Why not realloc

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$Id: why_not_realloc.txt,v 1.12 2009/02/22 14:55:53 db Exp db $

realloc for the new C programmer is probably best avoided for the following reasons

1. realloc can leave stale pointers

If you have references to structures allocated by malloc, these references can now be bogus since realloc is free to move where it reallocates your memory. In other words, it can do the equivalent of a malloc, memcpy of your data to a new location then it frees your old memory. So your pointers to that object are now pointing into garbage. This can also lead to a security bug.

2. realloc can introduce unexpected time delays

As realloc is free to do the equivalent of a malloc, memcpy and free of the original memory, this can happen at unanticpated times. Imagine the case where you have allocated 1mb of data and you decide to realloc to 1mb + 10k of data; if you are unlucky you will get the case where the malloc package has to alloc a new pointer and move your data. This might not be a problem with a GUI, the user just has to wait, but if it happens on a audio capture you could be very annoyed. It is far easier and most likely faster to simply allocate another 10k of space and link it into your linked list.

3. Using realloc is a misunderstanding of how to do variable sized data in C

C is not a variant of perl/fortran or any other language with variable sized arrays such as python. One traditional C way of thinking of resizing something in C is to use a linked list. e.g. a linked list of char buffers. This is not the right data structure to use for some math problems, but is typical for so-called "infinite strings". For examples of reading a line from a stream without limits. [[Code_Snippets] reading a line from a stream without artificial limits ]

4. realloc is non portable (to a certain extent)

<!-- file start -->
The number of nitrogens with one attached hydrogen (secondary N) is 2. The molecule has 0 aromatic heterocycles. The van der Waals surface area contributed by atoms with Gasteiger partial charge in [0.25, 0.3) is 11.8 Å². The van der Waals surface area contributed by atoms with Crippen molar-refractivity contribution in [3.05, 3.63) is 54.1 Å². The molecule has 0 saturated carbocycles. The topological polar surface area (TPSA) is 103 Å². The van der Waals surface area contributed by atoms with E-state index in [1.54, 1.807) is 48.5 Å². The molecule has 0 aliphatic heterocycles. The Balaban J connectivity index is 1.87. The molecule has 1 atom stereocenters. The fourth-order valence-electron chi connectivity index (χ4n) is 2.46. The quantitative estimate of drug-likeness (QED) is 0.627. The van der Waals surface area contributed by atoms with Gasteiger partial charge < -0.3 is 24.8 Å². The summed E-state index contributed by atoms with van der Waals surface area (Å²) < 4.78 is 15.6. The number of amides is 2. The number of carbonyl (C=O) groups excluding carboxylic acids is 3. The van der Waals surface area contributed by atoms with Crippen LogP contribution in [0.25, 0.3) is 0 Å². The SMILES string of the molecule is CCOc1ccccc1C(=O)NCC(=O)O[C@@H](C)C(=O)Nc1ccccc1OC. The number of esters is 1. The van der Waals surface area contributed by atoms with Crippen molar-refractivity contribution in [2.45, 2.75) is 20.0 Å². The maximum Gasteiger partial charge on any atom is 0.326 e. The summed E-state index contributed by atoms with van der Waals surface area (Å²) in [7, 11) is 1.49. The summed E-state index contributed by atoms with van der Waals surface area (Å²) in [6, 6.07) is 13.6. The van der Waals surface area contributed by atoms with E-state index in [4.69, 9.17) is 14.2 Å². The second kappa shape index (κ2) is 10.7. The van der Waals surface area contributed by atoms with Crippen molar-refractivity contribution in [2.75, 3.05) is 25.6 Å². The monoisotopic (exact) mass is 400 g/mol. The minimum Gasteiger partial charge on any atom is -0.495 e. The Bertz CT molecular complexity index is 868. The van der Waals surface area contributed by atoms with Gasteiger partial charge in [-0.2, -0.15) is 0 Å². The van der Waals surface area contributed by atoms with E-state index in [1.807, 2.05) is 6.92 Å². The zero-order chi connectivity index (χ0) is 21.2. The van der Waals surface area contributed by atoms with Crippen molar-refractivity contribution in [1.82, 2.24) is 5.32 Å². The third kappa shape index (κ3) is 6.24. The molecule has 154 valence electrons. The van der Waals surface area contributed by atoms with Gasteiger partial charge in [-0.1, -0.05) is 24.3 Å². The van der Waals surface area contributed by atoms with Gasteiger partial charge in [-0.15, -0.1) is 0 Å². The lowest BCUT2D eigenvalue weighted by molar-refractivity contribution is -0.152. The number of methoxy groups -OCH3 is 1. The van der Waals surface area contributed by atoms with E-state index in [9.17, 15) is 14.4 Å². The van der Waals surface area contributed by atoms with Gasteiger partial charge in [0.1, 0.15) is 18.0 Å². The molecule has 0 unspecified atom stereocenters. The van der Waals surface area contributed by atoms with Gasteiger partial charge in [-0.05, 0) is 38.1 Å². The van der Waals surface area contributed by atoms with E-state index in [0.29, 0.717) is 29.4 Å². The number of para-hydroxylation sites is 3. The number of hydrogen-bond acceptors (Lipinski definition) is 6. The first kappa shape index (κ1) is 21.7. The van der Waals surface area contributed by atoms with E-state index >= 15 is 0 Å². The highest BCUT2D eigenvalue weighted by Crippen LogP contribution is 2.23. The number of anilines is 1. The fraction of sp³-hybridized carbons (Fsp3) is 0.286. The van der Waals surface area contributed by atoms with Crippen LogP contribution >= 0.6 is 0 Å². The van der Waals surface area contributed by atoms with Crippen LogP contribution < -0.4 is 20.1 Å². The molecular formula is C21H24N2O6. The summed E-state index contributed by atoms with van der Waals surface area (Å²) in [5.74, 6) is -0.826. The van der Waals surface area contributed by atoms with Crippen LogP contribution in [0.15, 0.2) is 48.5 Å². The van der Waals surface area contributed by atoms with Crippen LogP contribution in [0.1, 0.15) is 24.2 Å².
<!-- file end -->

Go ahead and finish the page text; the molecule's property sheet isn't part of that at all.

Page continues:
realloc as defined by ANSI is defined, but not the entire world has a ANSI compliant library. This used to be painfully obvious between SYSv and BSD. It is far less of a problem nowadays, but might be something worth considering if you have to work with an old non compliant library.

5. but I need to read an entire line of arbitrary length

There are functions available to do this already, there is no need for you to use realloc. Look for fgetln or getline on your system or on the web for Snippets#reading_a_line_from_a_stream_without_artifical_limits other solutions.

You've read this far and you still want to use realloc, what not to do

1. Do not realloc your buffer by 1 byte at a time.

A typical beginners mistake is to start with an empty buffer then increase the buffer by 1 as each char is read. This is guaranteed to churn your memory heap (with allocators that use such) malloc and friends are usually fairly expensive operations. Some typical strategies are to grow the buffer by a power of 2 each time, this is really up to you on how your data will grow.

2. Be very careful about the return value from realloc.

Whatever you do, do not automatically assume your new allocation exists, realloc can fail like malloc.

       char    *p;
       p = realloc(p, new_size);

What happens if realloc fails and you now have lost your original buffer pointer?

3. Using realloc to return memory to the system.

There are experienced programmers who will allocate much more memory than they need, then use realloc to reduce the size of the allocation rather than increase it. Be careful with this. It does make assumptions about how your malloc package works, it certainly would not work with a block (slab) allocator. Be aware of the malloc pointer overhead, you may not really return very much to the system at all. e.g.

       #define LARGEBUF        1024
       char *buf;
       buf = malloc(LARGEBUF);
       newbuf = realloc(buf, LARGEBUF-10);

If your buffer really only has 10 bytes it can trim down, your malloc package may not even bother reusing this.

--Dianora 15:08, 22 February 2009 (UTC)

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